OpenTable’s Data Creates Revenue Opportunities


Recently, Priceline purchased OpenTable for a 46% premium!  This may seem high for the restaurant reservation service, but I can see why Priceline would pay $2.6 billion for the company.  The company still has a great opportunity to further expand its reservation and software sales into domestic and international markets, as they have only captured a small portion of these markets.  The purchase also allows for Priceline to provide a dining experience for its traveling customers.  But I am more interested what Matt Roberts, OpenTable’s CEO, said in the 2013 Annual Report “we serve and engage users in new ways that create active, loyal customers for life” and I believe these “new ways” will not only foster a greater customer engagement, but will also drive new revenue opportunities through its data knowledge of its 15 million users.

Data Collection

In order to drive both customer loyalty and new revenue streams, OpenTable will leverage the data it collects on its 15 million users and 31,600 installed customers (restaurants). Before we get into the growth opportunities, let’s first review what data is collected (see OpenTable’s privacy policy) and how it may be used by OpenTable to understand its users and restaurant customers.  The list below is what data OpenTable collects and its uses:

  • Name: So, your name may seem simple, but your name can indicate you gender and can provide your general age based on the name’s popularity in a given year.  This enables OpenTable to target marketing email campaigns based on gender and age.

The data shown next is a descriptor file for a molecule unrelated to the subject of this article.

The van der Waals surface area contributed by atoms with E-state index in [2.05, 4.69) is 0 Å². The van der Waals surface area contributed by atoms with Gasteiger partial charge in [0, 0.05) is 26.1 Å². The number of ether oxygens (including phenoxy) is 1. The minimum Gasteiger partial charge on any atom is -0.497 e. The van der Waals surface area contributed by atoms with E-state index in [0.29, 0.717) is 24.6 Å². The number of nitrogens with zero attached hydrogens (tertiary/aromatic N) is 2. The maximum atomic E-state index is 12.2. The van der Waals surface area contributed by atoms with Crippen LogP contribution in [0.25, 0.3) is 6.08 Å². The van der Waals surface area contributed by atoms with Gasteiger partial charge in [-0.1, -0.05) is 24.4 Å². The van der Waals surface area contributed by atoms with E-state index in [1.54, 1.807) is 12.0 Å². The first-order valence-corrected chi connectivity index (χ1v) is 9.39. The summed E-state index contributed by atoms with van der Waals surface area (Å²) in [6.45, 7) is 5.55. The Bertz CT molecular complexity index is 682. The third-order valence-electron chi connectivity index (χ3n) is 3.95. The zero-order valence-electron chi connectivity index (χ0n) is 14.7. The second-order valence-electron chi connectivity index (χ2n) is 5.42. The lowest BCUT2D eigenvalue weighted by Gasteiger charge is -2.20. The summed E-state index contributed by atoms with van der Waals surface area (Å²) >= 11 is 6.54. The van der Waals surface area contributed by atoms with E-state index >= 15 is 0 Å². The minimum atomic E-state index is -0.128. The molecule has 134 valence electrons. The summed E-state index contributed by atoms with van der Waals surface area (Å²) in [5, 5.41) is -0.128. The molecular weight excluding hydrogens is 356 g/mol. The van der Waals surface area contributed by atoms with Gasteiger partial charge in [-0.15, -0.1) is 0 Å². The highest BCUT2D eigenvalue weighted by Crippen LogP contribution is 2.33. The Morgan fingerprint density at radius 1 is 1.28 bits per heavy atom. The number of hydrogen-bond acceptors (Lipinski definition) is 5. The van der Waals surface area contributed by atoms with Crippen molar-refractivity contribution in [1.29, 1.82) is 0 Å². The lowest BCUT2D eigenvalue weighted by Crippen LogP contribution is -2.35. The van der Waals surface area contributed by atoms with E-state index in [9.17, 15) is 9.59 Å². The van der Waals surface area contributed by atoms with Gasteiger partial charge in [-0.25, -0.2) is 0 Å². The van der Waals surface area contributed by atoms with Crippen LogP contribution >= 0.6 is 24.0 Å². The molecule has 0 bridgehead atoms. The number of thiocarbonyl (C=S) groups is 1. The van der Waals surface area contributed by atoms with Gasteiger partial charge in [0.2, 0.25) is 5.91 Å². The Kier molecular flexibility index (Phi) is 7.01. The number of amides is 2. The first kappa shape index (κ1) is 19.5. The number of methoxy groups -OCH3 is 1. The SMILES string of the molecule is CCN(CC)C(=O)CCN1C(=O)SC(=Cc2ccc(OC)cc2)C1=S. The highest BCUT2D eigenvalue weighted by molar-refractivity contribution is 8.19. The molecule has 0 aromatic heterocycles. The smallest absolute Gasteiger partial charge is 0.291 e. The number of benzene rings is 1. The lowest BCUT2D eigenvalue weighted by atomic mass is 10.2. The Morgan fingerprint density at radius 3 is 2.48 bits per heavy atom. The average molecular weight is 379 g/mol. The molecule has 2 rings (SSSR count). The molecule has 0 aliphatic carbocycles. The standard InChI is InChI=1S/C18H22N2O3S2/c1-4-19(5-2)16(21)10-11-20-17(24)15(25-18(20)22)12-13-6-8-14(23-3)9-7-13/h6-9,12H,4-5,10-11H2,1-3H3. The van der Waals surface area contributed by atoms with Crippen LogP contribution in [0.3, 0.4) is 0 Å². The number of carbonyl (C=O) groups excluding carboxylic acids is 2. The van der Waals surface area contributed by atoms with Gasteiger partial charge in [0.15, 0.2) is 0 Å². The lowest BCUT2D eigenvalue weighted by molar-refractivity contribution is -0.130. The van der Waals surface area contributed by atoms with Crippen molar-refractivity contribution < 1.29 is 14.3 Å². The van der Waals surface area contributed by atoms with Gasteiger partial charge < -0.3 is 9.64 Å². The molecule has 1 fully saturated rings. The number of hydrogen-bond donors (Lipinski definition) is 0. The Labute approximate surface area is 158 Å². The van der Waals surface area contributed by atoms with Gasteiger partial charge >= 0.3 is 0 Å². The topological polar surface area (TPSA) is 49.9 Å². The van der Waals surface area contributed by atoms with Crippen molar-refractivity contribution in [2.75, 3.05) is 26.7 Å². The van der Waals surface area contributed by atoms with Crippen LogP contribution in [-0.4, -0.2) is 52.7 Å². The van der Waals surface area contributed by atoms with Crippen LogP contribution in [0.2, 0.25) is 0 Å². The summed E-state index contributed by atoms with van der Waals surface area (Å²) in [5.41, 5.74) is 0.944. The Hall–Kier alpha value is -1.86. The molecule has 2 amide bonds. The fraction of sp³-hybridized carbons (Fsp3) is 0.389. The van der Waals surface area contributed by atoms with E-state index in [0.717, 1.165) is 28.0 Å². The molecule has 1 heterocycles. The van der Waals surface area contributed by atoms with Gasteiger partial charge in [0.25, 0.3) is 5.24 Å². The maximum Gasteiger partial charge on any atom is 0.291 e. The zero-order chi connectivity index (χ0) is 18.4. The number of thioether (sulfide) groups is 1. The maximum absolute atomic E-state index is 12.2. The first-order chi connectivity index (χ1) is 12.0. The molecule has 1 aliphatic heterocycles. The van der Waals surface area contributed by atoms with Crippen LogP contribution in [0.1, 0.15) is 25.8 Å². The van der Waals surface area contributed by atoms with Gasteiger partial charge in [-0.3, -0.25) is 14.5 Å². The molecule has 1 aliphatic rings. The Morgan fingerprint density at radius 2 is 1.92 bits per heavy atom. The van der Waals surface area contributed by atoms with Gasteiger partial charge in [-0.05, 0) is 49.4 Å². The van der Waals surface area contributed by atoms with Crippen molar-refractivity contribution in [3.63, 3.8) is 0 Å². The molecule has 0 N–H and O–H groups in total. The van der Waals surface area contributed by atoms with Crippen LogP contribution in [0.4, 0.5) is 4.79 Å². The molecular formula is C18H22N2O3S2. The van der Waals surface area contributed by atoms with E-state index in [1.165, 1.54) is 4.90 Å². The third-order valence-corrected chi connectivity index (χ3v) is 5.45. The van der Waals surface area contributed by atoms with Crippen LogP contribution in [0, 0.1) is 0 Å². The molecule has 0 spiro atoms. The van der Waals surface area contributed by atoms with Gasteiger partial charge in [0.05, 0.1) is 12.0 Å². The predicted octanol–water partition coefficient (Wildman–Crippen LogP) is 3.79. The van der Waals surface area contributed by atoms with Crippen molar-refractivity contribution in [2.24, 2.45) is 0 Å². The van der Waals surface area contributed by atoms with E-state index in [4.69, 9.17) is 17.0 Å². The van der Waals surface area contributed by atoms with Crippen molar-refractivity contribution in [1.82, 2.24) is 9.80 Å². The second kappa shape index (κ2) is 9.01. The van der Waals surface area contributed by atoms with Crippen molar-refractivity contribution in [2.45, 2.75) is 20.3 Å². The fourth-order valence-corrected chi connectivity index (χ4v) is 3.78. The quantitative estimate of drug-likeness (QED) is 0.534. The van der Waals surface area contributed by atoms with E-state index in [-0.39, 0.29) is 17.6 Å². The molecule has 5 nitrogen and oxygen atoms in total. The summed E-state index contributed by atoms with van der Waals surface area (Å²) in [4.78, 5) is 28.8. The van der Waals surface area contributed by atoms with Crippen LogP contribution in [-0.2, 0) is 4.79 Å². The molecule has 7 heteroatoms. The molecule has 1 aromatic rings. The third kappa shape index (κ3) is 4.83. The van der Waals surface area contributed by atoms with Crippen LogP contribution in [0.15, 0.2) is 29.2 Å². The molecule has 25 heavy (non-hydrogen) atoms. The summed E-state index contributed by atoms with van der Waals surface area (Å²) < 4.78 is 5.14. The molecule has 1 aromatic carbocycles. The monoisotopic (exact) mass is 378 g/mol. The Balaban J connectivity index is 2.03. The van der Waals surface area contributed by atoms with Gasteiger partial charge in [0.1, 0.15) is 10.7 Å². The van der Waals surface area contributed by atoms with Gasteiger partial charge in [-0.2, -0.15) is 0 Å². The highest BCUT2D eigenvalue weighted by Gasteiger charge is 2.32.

• Email Address: Your email address allows OpenTable to target marketing campaigns to users.  These email campaigns and the links clicked in emails can be tracked to determine the effectiveness of a campaign.
  • Zip Code and Street Address: Based on the user’s zip code and street address OpenTable can assume a user’s income level, race, and spending habits by digging through the piles of information collected from U.S. Census Data
  • Phone Number: With a user’s phone number, OpenTable has the ability to contact the user and can roughly verify the user’s general location from the area code.
  • Special Requests: OpenTable provides users with the ability to specify if the user is gluten-free, vegan, etc.. OpenTable can then tailor restaurant recommendations to the user’s request.
  • GPS/IP Address: This information allows for geomarketing.
  • Credit Card/Debit Card: OpenTable’s payment services can collect the amount spent on the user’s meal and at which restaurant. 
  • Reservations from Users: The collection of historical reservations can be used to see what type of food category the user frequents, the price levels of restaurants the user reserves, the user’s favorite city to dine outside of his or her local area (a synergy for Priceline’s travel marketing) and what day and times the user prefers to dine.  Aside from the reservations made, OpenTable collects the search and click history on its applications and the cancellation rates.
  • Reservations from Installed Restaurant Customers: The data collected from the restaurants can include the total number of reservations on a night, the peak time for reservations, and the number of reservation no shows by users.